@Anonymous Dude: Government is hostage to the global credit market, not Tea Party Republicans! We ought keep in mind, PBO -- and the rest -- have little idea about the way money and governments operate. I'd like to lay blame for that on PBO, but honestly, that would be unfair, as he follows a literal cattle call of unqualified, inexperienced political leaders. Almost all of the extant political leadership got into office in the time of credit bubble 'milk and honey.' Voters, then, could indulge themselves imaging the election of a 1/2 black man would represent "great progress" in an America too often viewed as "racists and too white!" Other times, voters elected leaders vowing to put a stop to marriage between two men; and then someone who 'felt our pain'! But, back to the story ....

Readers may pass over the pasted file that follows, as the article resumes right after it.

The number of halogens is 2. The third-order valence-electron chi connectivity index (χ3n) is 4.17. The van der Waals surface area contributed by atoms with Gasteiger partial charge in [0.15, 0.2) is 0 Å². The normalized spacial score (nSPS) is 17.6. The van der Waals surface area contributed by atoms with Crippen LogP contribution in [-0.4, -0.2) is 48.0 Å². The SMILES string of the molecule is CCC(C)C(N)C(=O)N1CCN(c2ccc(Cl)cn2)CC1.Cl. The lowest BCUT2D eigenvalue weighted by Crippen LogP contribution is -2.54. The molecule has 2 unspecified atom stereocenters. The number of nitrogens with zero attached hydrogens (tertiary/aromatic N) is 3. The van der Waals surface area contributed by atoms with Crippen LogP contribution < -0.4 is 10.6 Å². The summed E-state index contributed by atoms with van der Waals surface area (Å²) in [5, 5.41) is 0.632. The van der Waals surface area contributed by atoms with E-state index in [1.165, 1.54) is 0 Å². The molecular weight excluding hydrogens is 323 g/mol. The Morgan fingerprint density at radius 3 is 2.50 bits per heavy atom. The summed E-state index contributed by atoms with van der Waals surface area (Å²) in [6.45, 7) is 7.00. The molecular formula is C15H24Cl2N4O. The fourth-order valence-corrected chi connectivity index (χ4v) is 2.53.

If the shut-down lasts to mid-October, and we start closing in on the debt ceiling, likely PBO would trot out a U.S. Treasury official to announce an impending U.S. default. Markets would yo-yo, on cue, but also know the default was a political stunt, and not evidence that the borrower couldn't or wouldn't "pay as agreed." Those, 'other,' defaults are the ones that can make currencies crash, and interest rates skyrocket.
Chances are, leaders will panic as the market yo-yo heats up, and financial authorities begin to shout and point fingers; then we'll have some corrective policy produced, again, by "crisis" government. THEN, back to normal until the next opportunity to do the whole thing over!